Skip Navigation

Planning review strengthens protection for irreplaceable ancient woodland

Prime Minister Theresa May has announced plans to overhaul England’s planning policy that will afford ancient woodland far more robust protection.

For decades we have led the charge for ancient woods to be given the same protection as our manmade heritage. It’s now proposed that the National Planning Policy Framework will state “development resulting in the loss or deterioration of irreplaceable habitats such as ancient woodland should be refused, unless there are wholly exceptional reasons.”

Moving in the right direction

This decision to amend planning policy to robustly protect ancient woodland is great news, and not before time. The proposed change will make the words on ancient woodland protection contained in the recent 25 year plan for the environment a reality.

England has been losing these incredible irreplaceable habitats for decades, in many cases due to the lack of clarity in the policy wording. Short-term decisions based on weak policy have allowed huge chunks of our best woodland to be lost forever, for development which is simply not necessary in that location, such as car parks, holiday lodges, golf courses and paintballing centres, despite often staunch local opposition.

The proposed change of wording will provide greater clarity for local planning authorities, speed up decision making and save resources by heading off inappropriate applications and subsequent long drawn out campaigns against them.

This is potentially a huge step forward and one that the Government must be given due credit for, following through on its manifesto commitment.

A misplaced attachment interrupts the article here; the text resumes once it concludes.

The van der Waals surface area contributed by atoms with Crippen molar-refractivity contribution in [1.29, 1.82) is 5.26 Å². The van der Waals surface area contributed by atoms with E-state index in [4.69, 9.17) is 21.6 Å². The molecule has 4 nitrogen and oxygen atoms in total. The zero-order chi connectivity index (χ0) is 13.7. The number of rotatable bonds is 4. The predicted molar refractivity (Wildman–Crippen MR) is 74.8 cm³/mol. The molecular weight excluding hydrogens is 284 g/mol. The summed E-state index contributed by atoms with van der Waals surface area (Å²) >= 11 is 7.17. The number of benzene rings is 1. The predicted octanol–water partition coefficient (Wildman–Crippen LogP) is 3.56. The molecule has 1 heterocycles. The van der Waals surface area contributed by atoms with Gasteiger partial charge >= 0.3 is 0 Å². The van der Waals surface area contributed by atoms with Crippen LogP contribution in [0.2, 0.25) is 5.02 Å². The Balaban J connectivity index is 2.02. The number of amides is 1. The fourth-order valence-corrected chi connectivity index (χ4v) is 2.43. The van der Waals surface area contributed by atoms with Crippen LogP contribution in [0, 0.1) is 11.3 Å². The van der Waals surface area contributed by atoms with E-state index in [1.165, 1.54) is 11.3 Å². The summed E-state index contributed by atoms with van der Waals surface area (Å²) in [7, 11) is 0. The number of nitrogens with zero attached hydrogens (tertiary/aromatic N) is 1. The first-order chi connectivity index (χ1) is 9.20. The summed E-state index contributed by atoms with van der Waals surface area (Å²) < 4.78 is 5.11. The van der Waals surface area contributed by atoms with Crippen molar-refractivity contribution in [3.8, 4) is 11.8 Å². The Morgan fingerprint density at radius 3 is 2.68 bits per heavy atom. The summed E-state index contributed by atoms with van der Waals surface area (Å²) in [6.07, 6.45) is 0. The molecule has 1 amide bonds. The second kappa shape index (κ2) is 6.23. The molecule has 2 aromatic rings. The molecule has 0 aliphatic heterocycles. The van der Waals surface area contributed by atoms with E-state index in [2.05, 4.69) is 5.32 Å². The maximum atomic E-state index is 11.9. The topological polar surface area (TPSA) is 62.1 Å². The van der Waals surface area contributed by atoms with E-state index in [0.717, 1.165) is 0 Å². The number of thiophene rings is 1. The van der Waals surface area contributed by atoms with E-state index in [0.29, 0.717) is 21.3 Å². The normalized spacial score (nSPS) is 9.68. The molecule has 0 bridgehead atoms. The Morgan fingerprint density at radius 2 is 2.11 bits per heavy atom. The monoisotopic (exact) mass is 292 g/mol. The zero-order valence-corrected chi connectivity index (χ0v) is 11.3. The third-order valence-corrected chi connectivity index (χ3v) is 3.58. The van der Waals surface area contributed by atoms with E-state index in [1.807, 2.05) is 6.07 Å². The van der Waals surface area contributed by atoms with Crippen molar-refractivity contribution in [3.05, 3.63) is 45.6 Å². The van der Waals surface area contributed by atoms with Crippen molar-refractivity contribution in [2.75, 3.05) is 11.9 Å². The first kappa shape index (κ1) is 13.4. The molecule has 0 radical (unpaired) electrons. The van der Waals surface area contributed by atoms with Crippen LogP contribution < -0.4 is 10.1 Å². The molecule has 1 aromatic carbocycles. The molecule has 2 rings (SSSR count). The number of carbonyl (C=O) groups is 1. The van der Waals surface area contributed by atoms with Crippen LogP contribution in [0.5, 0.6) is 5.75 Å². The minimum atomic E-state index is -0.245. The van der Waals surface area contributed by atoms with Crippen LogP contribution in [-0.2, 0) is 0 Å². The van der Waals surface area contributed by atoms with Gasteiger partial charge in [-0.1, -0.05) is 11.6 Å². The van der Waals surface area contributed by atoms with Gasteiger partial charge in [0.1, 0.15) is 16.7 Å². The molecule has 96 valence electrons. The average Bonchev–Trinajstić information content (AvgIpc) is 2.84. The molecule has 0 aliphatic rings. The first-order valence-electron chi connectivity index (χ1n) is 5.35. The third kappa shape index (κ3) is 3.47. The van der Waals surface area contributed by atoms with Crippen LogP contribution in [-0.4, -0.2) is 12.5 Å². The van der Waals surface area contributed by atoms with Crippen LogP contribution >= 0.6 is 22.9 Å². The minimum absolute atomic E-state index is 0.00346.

This opportunity has the chance to be a momentous game changer for ancient woodland habitat (Photo: Judith Parry/WTML)
This opportunity has the chance to be a momentous game changer for ancient woodland habitat (Photo: Judith Parry/WTML)

Woods under threat

Last year, we had to respond to more ancient woods under threat from inappropriately sited development than ever before in our 45 year history. This came in the same year as England in particular stalled on tree planting rates, forcing us to reveal that the country was surely slipping unnoticed into a state of deforestation.

Our experience from the data we record and monitor is that large scale housing developments generally do not directly destroy ancient woodland. Their impact is usually indirect through the isolating of woods in the landscape or by putting too much pressure on this sensitive habitat in terms of light and pollution. This change to the NPPF will compel developers to be more considerate in their approach, concentrating more on the design and layouts of the proposed developments to minimise impacts on ancient woodland. Design and clear advice is the obvious remedy.

While the new wording is good news, it’s worth noting that ancient and veteran trees haven’t been included in the policy amendments. We will be making a strong case for strengthening their protection via the consultation process.

This opportunity has the chance to be a momentous game changer for ancient woodland habitat. We want to make sure it survives the consultation and becomes law, so look out for our public campaign over the next few weeks.

Find out why this is so important

Learn more about ancient woodland